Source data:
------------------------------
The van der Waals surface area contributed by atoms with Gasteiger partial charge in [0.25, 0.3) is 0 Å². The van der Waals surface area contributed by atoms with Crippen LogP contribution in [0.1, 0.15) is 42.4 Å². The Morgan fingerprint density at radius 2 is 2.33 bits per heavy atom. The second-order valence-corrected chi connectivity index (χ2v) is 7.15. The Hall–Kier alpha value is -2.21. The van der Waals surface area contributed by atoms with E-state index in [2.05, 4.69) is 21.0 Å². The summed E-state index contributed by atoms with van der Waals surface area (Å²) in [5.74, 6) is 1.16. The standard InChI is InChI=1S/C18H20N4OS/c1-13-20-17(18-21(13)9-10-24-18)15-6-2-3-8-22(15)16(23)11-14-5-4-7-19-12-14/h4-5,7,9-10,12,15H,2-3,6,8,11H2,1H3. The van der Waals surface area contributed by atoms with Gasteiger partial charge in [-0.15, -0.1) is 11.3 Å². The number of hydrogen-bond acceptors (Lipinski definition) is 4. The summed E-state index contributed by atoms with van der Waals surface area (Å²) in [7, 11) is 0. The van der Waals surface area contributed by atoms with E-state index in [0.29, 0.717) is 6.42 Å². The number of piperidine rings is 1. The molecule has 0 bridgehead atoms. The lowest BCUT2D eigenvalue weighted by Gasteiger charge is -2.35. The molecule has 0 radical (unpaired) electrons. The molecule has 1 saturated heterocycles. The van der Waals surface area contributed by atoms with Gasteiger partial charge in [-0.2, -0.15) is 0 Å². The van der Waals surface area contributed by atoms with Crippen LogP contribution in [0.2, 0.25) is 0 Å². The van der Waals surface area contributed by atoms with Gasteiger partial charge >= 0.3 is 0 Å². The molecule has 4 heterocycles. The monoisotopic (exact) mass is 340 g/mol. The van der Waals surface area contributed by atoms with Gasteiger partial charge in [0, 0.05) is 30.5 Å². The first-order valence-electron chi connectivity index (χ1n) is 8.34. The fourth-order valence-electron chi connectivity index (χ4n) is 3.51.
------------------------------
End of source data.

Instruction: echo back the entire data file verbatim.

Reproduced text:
The van der Waals surface area contributed by atoms with Gasteiger partial charge in [0.25, 0.3) is 0 Å². The van der Waals surface area contributed by atoms with Crippen LogP contribution in [0.1, 0.15) is 42.4 Å². The Morgan fingerprint density at radius 2 is 2.33 bits per heavy atom. The second-order valence-corrected chi connectivity index (χ2v) is 7.15. The Hall–Kier alpha value is -2.21. The van der Waals surface area contributed by atoms with E-state index in [2.05, 4.69) is 21.0 Å². The summed E-state index contributed by atoms with van der Waals surface area (Å²) in [5.74, 6) is 1.16. The standard InChI is InChI=1S/C18H20N4OS/c1-13-20-17(18-21(13)9-10-24-18)15-6-2-3-8-22(15)16(23)11-14-5-4-7-19-12-14/h4-5,7,9-10,12,15H,2-3,6,8,11H2,1H3. The van der Waals surface area contributed by atoms with Gasteiger partial charge in [-0.15, -0.1) is 11.3 Å². The number of hydrogen-bond acceptors (Lipinski definition) is 4. The summed E-state index contributed by atoms with van der Waals surface area (Å²) in [7, 11) is 0. The van der Waals surface area contributed by atoms with E-state index in [0.29, 0.717) is 6.42 Å². The number of piperidine rings is 1. The molecule has 0 bridgehead atoms. The lowest BCUT2D eigenvalue weighted by Gasteiger charge is -2.35. The molecule has 0 radical (unpaired) electrons. The molecule has 1 saturated heterocycles. The van der Waals surface area contributed by atoms with Gasteiger partial charge in [-0.2, -0.15) is 0 Å². The van der Waals surface area contributed by atoms with Crippen LogP contribution in [0.2, 0.25) is 0 Å². The van der Waals surface area contributed by atoms with Gasteiger partial charge >= 0.3 is 0 Å². The molecule has 4 heterocycles. The monoisotopic (exact) mass is 340 g/mol. The van der Waals surface area contributed by atoms with Gasteiger partial charge in [0, 0.05) is 30.5 Å². The first-order valence-electron chi connectivity index (χ1n) is 8.34. The fourth-order valence-electron chi connectivity index (χ4n) is 3.51.